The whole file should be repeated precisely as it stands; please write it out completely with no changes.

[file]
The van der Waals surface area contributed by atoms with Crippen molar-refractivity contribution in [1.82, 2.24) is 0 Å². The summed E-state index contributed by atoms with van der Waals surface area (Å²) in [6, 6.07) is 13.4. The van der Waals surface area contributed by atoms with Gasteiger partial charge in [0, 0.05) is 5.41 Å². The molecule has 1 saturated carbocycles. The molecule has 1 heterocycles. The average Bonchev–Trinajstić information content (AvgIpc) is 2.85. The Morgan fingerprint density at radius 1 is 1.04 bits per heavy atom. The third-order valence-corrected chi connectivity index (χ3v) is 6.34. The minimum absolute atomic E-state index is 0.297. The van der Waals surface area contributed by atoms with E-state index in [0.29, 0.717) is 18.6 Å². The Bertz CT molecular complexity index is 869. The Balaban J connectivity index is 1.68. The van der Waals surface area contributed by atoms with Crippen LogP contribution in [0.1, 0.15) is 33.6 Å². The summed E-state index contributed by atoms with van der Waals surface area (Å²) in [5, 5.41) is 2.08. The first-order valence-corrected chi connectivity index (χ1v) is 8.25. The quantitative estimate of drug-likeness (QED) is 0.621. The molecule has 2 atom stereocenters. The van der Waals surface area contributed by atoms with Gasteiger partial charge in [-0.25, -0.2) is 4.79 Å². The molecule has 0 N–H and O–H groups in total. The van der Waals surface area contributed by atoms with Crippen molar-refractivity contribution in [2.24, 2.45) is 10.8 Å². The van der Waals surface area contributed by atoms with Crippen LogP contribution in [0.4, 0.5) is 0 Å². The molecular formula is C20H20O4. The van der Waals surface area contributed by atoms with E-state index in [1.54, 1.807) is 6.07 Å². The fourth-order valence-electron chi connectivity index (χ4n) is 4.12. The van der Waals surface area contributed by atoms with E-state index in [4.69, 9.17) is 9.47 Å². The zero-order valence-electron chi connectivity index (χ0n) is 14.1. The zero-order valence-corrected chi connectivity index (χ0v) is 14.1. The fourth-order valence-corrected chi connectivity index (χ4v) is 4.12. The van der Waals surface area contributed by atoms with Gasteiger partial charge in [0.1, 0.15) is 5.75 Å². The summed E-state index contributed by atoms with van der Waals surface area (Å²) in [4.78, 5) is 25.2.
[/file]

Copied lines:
The van der Waals surface area contributed by atoms with Crippen molar-refractivity contribution in [1.82, 2.24) is 0 Å². The summed E-state index contributed by atoms with van der Waals surface area (Å²) in [6, 6.07) is 13.4. The van der Waals surface area contributed by atoms with Gasteiger partial charge in [0, 0.05) is 5.41 Å². The molecule has 1 saturated carbocycles. The molecule has 1 heterocycles. The average Bonchev–Trinajstić information content (AvgIpc) is 2.85. The Morgan fingerprint density at radius 1 is 1.04 bits per heavy atom. The third-order valence-corrected chi connectivity index (χ3v) is 6.34. The minimum absolute atomic E-state index is 0.297. The van der Waals surface area contributed by atoms with E-state index in [0.29, 0.717) is 18.6 Å². The Bertz CT molecular complexity index is 869. The Balaban J connectivity index is 1.68. The van der Waals surface area contributed by atoms with Crippen LogP contribution in [0.1, 0.15) is 33.6 Å². The summed E-state index contributed by atoms with van der Waals surface area (Å²) in [5, 5.41) is 2.08. The first-order valence-corrected chi connectivity index (χ1v) is 8.25. The quantitative estimate of drug-likeness (QED) is 0.621. The molecule has 2 atom stereocenters. The van der Waals surface area contributed by atoms with Gasteiger partial charge in [-0.25, -0.2) is 4.79 Å². The molecule has 0 N–H and O–H groups in total. The van der Waals surface area contributed by atoms with Crippen molar-refractivity contribution in [2.24, 2.45) is 10.8 Å². The van der Waals surface area contributed by atoms with Crippen LogP contribution in [0.4, 0.5) is 0 Å². The molecular formula is C20H20O4. The van der Waals surface area contributed by atoms with E-state index in [1.54, 1.807) is 6.07 Å². The fourth-order valence-electron chi connectivity index (χ4n) is 4.12. The van der Waals surface area contributed by atoms with E-state index in [4.69, 9.17) is 9.47 Å². The zero-order valence-electron chi connectivity index (χ0n) is 14.1. The zero-order valence-corrected chi connectivity index (χ0v) is 14.1. The fourth-order valence-corrected chi connectivity index (χ4v) is 4.12. The van der Waals surface area contributed by atoms with Gasteiger partial charge in [0.1, 0.15) is 5.75 Å². The summed E-state index contributed by atoms with van der Waals surface area (Å²) in [4.78, 5) is 25.2.